According to ISO 26262, highly available systems must adhere to the highest Automotive Safety Integrity Level D (ASIL-D). This typically requires significant support in the hardware architecture – for example, monitoring of the power management, dedicated safety management units, etc. Based on these hardware safety features, the software has the responsibility to detect faults, categorize and respond to them, and attempt to recover the system if needed.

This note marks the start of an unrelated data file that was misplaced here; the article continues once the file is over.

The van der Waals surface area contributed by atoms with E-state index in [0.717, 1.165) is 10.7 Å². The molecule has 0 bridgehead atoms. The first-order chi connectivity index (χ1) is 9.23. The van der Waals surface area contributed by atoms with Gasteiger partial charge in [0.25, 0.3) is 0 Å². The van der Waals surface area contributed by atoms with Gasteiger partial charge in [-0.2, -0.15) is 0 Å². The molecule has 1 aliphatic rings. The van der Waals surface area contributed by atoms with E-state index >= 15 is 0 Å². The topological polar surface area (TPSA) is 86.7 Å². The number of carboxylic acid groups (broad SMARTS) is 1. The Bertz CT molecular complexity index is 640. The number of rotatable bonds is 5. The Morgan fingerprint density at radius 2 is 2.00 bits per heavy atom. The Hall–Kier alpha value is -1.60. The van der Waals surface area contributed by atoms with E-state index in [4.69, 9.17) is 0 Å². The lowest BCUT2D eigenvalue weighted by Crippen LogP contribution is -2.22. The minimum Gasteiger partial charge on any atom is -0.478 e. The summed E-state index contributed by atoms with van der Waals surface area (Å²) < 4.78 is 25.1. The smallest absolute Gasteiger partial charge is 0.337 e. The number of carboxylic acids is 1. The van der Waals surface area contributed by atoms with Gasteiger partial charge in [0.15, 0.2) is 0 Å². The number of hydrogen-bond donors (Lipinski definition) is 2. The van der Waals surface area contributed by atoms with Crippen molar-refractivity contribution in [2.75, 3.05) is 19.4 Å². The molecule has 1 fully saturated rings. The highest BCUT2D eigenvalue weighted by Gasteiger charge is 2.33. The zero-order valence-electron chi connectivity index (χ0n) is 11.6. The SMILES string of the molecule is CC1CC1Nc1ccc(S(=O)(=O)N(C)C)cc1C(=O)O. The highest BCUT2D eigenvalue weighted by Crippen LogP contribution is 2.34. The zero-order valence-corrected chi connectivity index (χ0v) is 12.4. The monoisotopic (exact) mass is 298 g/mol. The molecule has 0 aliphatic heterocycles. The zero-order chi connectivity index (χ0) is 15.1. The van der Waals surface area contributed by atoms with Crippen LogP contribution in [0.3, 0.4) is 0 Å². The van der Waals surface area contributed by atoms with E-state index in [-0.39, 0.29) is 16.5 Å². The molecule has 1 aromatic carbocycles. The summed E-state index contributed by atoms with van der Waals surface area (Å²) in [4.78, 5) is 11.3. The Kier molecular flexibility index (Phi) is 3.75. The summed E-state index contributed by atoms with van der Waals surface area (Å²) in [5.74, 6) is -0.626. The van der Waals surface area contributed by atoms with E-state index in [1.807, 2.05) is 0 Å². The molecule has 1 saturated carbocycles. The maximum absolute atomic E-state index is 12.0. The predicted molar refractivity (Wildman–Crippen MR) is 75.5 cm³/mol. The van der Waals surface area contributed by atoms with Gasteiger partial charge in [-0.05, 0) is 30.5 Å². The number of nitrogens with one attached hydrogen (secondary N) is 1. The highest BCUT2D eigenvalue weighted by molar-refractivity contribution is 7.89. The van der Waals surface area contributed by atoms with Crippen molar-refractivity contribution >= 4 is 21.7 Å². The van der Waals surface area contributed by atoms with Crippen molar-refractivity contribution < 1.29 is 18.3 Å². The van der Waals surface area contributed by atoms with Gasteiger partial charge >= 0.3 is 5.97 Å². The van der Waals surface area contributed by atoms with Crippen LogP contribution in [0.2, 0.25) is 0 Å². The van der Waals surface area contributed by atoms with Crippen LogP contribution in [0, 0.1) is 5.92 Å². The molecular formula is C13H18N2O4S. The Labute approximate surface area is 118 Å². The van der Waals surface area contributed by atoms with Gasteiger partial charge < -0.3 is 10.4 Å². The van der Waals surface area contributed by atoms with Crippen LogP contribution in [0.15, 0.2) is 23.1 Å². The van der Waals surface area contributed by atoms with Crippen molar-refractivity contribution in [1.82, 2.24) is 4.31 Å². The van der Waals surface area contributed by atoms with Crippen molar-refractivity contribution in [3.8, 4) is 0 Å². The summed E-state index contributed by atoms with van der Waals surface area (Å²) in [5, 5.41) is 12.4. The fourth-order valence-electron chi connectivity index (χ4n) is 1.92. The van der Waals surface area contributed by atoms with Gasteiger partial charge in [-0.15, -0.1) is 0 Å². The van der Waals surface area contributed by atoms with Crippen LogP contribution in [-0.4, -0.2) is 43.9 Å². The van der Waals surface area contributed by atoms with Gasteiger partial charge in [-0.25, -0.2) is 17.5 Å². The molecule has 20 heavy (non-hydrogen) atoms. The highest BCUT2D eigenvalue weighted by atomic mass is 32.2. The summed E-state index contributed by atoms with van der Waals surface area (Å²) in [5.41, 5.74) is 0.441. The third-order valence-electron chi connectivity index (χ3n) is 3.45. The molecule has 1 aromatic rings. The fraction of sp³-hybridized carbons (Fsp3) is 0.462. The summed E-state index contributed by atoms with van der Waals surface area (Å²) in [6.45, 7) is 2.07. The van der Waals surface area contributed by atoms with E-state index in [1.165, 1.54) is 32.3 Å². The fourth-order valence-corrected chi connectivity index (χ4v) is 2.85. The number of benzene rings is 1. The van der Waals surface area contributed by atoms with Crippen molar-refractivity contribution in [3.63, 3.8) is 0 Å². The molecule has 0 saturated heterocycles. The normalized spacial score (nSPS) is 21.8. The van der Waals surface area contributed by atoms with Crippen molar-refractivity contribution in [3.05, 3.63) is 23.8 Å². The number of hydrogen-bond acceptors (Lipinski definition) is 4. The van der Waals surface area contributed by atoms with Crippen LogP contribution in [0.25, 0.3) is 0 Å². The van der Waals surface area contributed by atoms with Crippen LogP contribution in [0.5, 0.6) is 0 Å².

Testing the correct software response to power faults, such as over voltage or over current faults, is particularly difficult to perform in a physical environment, because injecting these types of faults into the real hardware can damage the device under test.
This Tech Talk discusses how virtual prototypes can help with the systematic testing of the correct handling of power faults by the software. The key idea is to use the fault injection capabilities of the virtual prototype to create “software-visible” error scenarios and then check that the software correctly programs the safety management infrastructure in response to these power faults.